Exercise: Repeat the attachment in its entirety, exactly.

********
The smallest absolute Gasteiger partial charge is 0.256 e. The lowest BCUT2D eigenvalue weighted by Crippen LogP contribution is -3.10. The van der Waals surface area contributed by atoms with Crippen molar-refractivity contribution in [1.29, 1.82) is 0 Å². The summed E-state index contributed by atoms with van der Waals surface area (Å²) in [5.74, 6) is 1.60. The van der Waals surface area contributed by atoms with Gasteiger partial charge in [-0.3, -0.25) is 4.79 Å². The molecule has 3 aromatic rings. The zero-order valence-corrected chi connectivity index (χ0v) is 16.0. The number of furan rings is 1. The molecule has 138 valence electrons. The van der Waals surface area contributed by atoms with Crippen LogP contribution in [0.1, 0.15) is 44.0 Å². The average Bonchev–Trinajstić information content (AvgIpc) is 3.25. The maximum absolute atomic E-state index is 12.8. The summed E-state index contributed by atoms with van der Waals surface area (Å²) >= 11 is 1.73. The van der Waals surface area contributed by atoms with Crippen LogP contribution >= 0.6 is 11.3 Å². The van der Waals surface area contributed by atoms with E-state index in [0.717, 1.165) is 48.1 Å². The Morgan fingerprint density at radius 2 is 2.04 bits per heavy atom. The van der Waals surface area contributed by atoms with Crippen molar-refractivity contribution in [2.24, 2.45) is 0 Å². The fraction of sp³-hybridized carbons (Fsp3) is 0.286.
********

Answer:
The smallest absolute Gasteiger partial charge is 0.256 e. The lowest BCUT2D eigenvalue weighted by Crippen LogP contribution is -3.10. The van der Waals surface area contributed by atoms with Crippen molar-refractivity contribution in [1.29, 1.82) is 0 Å². The summed E-state index contributed by atoms with van der Waals surface area (Å²) in [5.74, 6) is 1.60. The van der Waals surface area contributed by atoms with Gasteiger partial charge in [-0.3, -0.25) is 4.79 Å². The molecule has 3 aromatic rings. The zero-order valence-corrected chi connectivity index (χ0v) is 16.0. The number of furan rings is 1. The molecule has 138 valence electrons. The van der Waals surface area contributed by atoms with Crippen LogP contribution in [0.1, 0.15) is 44.0 Å². The average Bonchev–Trinajstić information content (AvgIpc) is 3.25. The maximum absolute atomic E-state index is 12.8. The summed E-state index contributed by atoms with van der Waals surface area (Å²) >= 11 is 1.73. The van der Waals surface area contributed by atoms with Crippen LogP contribution >= 0.6 is 11.3 Å². The van der Waals surface area contributed by atoms with E-state index in [0.717, 1.165) is 48.1 Å². The Morgan fingerprint density at radius 2 is 2.04 bits per heavy atom. The van der Waals surface area contributed by atoms with Crippen molar-refractivity contribution in [2.24, 2.45) is 0 Å². The fraction of sp³-hybridized carbons (Fsp3) is 0.286.